Bowers & Wilkins is a name usually associated with high-end audiophile speakers, but its entry-level 684 Theatre system is proof that you don’t need to be a Russian oligarch to sample the iconic brand’s wares. We’re not talking peanuts here, but considering the brand’s flagship Nautilus speakers sell for around £55,000 this system’s £2k price tag seems comparatively reasonable.

The 600 Series has been around since 2008, but the revamped range boasts six new models, all of which blend established technologies from the original series with fresh innovations designed specifically for this system.

The package on test here is the 684 Theatre, so called because it features a pair of 684 S2 floorstanders (£799) for the front channels. Joining them is a pair of compact 686 S2 speakers (£349) for the rears, the new HTM62 centre speaker (£399) and the ASW610 subwoofer (£499), which remains unchanged from the original 600 Series apart from an updated finish to match the new speakers.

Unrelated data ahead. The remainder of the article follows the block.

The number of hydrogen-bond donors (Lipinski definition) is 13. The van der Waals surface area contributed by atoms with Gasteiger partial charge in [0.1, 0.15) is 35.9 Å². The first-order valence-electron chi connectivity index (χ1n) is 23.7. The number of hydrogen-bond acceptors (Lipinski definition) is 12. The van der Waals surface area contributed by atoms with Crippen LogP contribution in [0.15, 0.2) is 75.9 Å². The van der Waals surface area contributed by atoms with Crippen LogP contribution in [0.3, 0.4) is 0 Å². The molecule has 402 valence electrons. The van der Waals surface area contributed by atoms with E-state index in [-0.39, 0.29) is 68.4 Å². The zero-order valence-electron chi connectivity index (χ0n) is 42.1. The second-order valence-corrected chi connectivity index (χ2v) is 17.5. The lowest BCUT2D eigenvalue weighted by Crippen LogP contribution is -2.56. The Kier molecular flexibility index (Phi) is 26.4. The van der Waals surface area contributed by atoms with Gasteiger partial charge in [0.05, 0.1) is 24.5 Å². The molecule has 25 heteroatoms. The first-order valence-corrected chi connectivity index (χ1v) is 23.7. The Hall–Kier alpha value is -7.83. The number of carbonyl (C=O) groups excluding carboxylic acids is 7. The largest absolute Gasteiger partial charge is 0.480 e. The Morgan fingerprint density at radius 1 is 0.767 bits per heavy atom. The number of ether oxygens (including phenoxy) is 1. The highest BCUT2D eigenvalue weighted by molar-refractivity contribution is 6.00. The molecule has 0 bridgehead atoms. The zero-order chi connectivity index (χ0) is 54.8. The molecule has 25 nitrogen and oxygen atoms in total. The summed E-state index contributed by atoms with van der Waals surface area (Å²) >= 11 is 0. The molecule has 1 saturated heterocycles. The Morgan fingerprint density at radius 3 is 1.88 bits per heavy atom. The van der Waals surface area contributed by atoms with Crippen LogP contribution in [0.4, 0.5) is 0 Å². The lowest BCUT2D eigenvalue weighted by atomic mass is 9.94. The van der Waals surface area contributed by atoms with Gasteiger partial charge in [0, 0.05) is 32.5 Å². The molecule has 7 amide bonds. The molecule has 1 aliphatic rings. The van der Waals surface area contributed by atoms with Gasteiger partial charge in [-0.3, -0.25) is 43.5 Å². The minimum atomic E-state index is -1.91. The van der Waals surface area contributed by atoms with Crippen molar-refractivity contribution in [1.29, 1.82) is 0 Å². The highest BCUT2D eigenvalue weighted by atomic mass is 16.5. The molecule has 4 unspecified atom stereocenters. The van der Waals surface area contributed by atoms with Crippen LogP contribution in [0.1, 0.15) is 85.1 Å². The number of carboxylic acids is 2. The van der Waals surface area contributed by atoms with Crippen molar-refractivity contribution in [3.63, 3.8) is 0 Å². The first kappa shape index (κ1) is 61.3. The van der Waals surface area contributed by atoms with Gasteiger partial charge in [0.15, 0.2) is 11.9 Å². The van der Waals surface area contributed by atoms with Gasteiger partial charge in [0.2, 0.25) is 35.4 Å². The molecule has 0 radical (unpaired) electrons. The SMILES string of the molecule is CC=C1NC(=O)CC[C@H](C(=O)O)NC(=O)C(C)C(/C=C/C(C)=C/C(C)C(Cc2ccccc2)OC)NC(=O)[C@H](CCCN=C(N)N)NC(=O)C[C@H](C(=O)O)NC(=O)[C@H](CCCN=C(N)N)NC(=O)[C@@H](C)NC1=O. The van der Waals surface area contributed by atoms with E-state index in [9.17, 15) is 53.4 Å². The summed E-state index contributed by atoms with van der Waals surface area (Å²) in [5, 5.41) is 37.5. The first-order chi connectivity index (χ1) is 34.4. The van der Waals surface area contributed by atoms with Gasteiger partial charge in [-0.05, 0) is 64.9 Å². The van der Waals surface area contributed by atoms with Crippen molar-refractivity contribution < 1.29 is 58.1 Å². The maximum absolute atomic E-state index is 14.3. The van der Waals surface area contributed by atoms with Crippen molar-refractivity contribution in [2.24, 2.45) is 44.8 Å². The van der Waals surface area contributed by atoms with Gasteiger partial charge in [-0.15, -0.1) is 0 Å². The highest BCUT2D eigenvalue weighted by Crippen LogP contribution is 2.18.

A pricier second package, 683 Theatre, swaps the 684s for larger 683 S2 floorstanders and upgrades the centre and sub to the HTM61 and ASW610XP respectively. These packages aren’t set in stone though – you can mix and match.

SEE ALSO: Our pick of the Best Surround Sound Systems

B&W 684 1

Bowers & Wilkins 684 Theatre – Design

Looks-wise, the whole system exudes quiet sophistication. There’s nothing showy about the cabinet shapes or finishes – in fact it’s all fairly run-of-the-mill – but their simple exterior belies the beautifully engineered speaker tech lurking within.